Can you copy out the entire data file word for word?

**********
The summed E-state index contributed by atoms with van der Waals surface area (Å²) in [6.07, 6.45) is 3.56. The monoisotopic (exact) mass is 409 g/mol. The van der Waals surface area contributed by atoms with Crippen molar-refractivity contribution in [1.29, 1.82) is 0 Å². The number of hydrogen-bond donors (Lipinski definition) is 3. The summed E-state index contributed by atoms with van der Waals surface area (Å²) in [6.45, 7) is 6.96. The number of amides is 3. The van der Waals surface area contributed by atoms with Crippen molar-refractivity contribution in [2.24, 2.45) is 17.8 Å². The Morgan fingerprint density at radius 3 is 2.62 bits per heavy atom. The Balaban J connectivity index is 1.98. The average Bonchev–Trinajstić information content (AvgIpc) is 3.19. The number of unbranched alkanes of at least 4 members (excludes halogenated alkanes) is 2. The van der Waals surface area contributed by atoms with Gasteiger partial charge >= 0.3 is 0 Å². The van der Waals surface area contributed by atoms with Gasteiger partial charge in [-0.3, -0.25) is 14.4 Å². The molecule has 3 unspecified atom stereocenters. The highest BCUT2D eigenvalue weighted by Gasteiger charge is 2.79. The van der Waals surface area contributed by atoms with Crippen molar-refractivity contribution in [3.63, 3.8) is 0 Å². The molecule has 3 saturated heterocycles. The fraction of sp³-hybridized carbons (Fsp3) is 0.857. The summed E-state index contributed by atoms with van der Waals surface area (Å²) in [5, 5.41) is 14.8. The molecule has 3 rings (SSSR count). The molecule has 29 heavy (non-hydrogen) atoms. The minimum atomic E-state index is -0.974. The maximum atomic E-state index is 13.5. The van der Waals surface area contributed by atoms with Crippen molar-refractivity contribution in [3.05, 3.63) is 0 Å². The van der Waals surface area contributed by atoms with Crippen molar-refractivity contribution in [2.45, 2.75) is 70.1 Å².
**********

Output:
The summed E-state index contributed by atoms with van der Waals surface area (Å²) in [6.07, 6.45) is 3.56. The monoisotopic (exact) mass is 409 g/mol. The van der Waals surface area contributed by atoms with Crippen molar-refractivity contribution in [1.29, 1.82) is 0 Å². The number of hydrogen-bond donors (Lipinski definition) is 3. The summed E-state index contributed by atoms with van der Waals surface area (Å²) in [6.45, 7) is 6.96. The number of amides is 3. The van der Waals surface area contributed by atoms with Crippen molar-refractivity contribution in [2.24, 2.45) is 17.8 Å². The Morgan fingerprint density at radius 3 is 2.62 bits per heavy atom. The Balaban J connectivity index is 1.98. The average Bonchev–Trinajstić information content (AvgIpc) is 3.19. The number of unbranched alkanes of at least 4 members (excludes halogenated alkanes) is 2. The van der Waals surface area contributed by atoms with Gasteiger partial charge >= 0.3 is 0 Å². The van der Waals surface area contributed by atoms with Gasteiger partial charge in [-0.3, -0.25) is 14.4 Å². The molecule has 3 unspecified atom stereocenters. The highest BCUT2D eigenvalue weighted by Gasteiger charge is 2.79. The van der Waals surface area contributed by atoms with Crippen molar-refractivity contribution in [3.63, 3.8) is 0 Å². The molecule has 3 saturated heterocycles. The fraction of sp³-hybridized carbons (Fsp3) is 0.857. The summed E-state index contributed by atoms with van der Waals surface area (Å²) in [5, 5.41) is 14.8. The molecule has 3 rings (SSSR count). The molecule has 29 heavy (non-hydrogen) atoms. The minimum atomic E-state index is -0.974. The maximum atomic E-state index is 13.5. The van der Waals surface area contributed by atoms with Crippen molar-refractivity contribution in [3.05, 3.63) is 0 Å². The van der Waals surface area contributed by atoms with Crippen molar-refractivity contribution in [2.45, 2.75) is 70.1 Å².